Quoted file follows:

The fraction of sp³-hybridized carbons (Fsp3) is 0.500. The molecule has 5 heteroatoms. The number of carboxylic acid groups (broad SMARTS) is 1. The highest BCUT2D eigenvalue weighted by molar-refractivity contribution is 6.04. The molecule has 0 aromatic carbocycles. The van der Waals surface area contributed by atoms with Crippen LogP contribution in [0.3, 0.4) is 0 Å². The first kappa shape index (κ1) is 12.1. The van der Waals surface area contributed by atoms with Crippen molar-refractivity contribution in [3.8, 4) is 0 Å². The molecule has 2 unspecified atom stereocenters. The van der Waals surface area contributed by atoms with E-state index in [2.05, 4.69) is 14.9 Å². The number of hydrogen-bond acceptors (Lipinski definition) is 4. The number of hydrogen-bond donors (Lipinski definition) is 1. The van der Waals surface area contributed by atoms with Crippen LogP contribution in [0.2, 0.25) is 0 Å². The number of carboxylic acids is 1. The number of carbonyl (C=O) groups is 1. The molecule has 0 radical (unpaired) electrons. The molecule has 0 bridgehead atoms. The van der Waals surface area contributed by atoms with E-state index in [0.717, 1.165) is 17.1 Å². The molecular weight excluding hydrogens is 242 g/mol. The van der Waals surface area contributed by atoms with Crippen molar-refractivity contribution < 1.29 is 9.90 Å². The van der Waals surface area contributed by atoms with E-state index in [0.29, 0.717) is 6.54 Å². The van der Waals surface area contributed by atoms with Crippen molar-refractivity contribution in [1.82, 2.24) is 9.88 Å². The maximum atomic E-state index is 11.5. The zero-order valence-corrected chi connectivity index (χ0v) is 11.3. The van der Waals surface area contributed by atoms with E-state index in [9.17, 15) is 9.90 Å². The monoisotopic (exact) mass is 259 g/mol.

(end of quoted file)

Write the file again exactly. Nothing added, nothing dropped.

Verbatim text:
The fraction of sp³-hybridized carbons (Fsp3) is 0.500. The molecule has 5 heteroatoms. The number of carboxylic acid groups (broad SMARTS) is 1. The highest BCUT2D eigenvalue weighted by molar-refractivity contribution is 6.04. The molecule has 0 aromatic carbocycles. The van der Waals surface area contributed by atoms with Crippen LogP contribution in [0.3, 0.4) is 0 Å². The first kappa shape index (κ1) is 12.1. The van der Waals surface area contributed by atoms with Crippen molar-refractivity contribution in [3.8, 4) is 0 Å². The molecule has 2 unspecified atom stereocenters. The van der Waals surface area contributed by atoms with E-state index in [2.05, 4.69) is 14.9 Å². The number of hydrogen-bond acceptors (Lipinski definition) is 4. The number of hydrogen-bond donors (Lipinski definition) is 1. The van der Waals surface area contributed by atoms with Crippen LogP contribution in [0.2, 0.25) is 0 Å². The number of carboxylic acids is 1. The number of carbonyl (C=O) groups is 1. The molecule has 0 radical (unpaired) electrons. The molecule has 0 bridgehead atoms. The van der Waals surface area contributed by atoms with E-state index in [0.717, 1.165) is 17.1 Å². The molecular weight excluding hydrogens is 242 g/mol. The van der Waals surface area contributed by atoms with Crippen molar-refractivity contribution < 1.29 is 9.90 Å². The van der Waals surface area contributed by atoms with E-state index in [0.29, 0.717) is 6.54 Å². The van der Waals surface area contributed by atoms with Crippen molar-refractivity contribution in [1.82, 2.24) is 9.88 Å². The maximum atomic E-state index is 11.5. The zero-order valence-corrected chi connectivity index (χ0v) is 11.3. The van der Waals surface area contributed by atoms with E-state index in [9.17, 15) is 9.90 Å². The monoisotopic (exact) mass is 259 g/mol.